The bad one, I put my PowerBook in its own bin (At this time I already knew I had to do that), but the guy still wants to check it for bomb particles or something. So he gets the same kind of paper I saw the guy before use, but this time he puts it on what seemed to be a metal holder. He starts rubbing it all over my PowerBook, I got really paranoid (I'm EXTREMELY careful not to get it scratched, I won't let anyone else use it) and yelled "Careful!". Then I asked him if he could please be careful, as it was an expensive laptop I wouldn't like to see scratched. He looked at me like I was insane and continued rubbing that piece of metal on my PowerBook just like he was doing before. When I picked up my PowerBook, I noticed a white line on the case on the bottom, near the battery, (Which I was absolutely sure wasn't there before, I take care of my PowerBook better than anything. I clean the screen and keyboard everyday with iClean, if there was a scratch I'd notice.) I was extremely angry at this point, I asked the guy for his name, wrote it down on my PDA, told him he scratched my PowerBook and left (I was going to miss the flight). While on the plane I took out my PowerBook to further inspect the scratch. Luckily I carry iClean with me at all times, so I tried removing the scratch with it. Apparently it wasn't a scratch as iClean did remove it, but it really scared me.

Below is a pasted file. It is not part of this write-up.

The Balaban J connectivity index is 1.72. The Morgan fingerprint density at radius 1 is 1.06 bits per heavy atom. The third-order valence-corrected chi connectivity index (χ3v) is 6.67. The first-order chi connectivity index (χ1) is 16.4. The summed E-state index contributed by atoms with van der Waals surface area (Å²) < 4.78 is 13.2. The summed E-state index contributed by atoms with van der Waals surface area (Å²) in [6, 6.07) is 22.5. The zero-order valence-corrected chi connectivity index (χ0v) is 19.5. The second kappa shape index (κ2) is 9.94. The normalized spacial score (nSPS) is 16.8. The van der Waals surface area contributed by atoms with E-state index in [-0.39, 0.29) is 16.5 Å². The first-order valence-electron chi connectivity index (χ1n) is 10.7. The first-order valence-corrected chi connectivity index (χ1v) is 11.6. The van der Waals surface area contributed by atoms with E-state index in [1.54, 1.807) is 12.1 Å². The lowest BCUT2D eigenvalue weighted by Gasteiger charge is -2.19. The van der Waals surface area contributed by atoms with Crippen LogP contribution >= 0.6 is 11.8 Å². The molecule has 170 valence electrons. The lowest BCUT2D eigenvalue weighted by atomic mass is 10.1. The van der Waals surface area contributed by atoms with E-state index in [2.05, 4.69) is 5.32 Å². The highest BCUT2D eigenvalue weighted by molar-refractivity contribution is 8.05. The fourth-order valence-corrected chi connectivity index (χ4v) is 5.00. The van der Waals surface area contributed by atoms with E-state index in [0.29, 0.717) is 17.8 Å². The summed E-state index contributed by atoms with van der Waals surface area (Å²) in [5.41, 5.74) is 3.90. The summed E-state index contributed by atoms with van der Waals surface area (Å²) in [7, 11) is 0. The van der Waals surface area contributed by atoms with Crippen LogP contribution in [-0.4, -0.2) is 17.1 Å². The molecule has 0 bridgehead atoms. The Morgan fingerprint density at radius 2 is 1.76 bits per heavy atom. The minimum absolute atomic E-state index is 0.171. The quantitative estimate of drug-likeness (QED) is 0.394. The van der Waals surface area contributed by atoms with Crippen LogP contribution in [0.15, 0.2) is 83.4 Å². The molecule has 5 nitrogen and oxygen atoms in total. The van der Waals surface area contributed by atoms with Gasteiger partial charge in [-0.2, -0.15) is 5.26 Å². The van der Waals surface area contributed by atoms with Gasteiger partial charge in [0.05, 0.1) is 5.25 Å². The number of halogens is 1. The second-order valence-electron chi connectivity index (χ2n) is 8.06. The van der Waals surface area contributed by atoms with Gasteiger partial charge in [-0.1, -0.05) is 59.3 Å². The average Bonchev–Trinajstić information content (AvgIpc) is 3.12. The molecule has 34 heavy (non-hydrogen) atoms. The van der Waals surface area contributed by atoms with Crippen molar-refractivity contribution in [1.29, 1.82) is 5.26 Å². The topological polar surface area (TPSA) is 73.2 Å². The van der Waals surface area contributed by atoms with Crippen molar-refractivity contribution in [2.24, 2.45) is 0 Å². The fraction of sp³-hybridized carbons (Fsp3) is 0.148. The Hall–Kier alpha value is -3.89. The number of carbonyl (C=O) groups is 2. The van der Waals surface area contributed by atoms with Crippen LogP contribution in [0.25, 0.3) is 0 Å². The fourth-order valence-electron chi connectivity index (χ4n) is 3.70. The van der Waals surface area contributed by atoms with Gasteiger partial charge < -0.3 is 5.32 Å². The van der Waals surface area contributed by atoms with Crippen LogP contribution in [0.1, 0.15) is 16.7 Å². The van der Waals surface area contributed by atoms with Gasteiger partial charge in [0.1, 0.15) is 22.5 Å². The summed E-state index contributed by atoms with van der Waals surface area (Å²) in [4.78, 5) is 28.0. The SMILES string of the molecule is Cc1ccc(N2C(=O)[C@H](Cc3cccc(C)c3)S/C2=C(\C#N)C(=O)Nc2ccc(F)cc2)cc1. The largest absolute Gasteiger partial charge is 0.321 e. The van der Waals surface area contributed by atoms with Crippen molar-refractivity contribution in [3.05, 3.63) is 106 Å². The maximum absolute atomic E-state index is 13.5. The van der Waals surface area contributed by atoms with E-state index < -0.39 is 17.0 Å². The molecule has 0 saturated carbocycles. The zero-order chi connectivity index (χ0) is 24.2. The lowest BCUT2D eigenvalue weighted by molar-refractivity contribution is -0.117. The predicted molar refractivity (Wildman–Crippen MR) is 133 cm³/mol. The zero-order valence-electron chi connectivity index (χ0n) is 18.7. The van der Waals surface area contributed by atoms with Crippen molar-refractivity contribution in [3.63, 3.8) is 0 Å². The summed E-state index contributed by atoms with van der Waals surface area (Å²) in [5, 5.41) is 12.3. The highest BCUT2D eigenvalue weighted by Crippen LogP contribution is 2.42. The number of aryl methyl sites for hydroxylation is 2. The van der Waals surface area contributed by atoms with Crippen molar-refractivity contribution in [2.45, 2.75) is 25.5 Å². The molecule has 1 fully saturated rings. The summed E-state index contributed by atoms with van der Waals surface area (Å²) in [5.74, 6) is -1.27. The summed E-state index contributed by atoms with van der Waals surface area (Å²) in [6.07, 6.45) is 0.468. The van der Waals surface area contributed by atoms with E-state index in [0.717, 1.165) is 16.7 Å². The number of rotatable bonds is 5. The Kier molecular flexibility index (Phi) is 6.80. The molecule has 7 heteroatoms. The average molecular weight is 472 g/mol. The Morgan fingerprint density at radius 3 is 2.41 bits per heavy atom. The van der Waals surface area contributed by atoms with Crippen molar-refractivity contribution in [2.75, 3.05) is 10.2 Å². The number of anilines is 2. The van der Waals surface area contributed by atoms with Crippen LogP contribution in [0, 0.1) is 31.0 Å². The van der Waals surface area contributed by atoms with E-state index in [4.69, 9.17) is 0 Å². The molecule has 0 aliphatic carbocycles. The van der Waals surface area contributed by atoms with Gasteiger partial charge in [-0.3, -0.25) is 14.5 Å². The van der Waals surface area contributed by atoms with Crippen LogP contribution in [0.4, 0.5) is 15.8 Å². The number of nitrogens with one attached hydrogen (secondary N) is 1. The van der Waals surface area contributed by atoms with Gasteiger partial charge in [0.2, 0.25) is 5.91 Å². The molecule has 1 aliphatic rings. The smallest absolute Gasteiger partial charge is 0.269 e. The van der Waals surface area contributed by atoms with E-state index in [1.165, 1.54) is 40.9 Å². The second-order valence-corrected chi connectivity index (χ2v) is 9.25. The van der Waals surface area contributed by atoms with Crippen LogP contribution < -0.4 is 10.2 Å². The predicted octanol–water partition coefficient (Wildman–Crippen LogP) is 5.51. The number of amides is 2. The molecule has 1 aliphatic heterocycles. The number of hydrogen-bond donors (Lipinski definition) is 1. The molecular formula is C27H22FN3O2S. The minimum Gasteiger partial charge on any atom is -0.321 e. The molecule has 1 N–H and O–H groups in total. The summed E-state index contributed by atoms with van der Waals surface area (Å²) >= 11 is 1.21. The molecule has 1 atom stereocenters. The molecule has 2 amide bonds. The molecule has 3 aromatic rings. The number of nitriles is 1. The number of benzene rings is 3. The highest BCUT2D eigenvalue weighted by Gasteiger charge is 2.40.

14. Chip NoVaMac macrumors G3

    Chip NoVaMac

    Joined:
    Dec 25, 2003
    Location:
    Northern Virginia
    #14
    This test is for explosives. Had a mishap in Las Vegas with this test. I had used film cans that were clear to help get me through security. They decided to swab the insides of the cans. Some came back positive for nitrites - according to a friend in security. Was nearly stripped searched, had my baggage recalled from the flight line, and ended up being written down in some logbook. At that point I had to demonstrate that all of my electronics were operable.

    I was told that some hand lotions can trigger a positive on this test. Point being is be careful of where you get things from, and clean them first. Avoid lotions if at all possible. And arrive very early. If I had arrived with the guidelines they gave (60-90 minutes before flight at the time), I surely would have missed my flight home with the shorter time.

    <joke> I am waiting for them to give us special flight gowns and slippers in order to fly. </joke>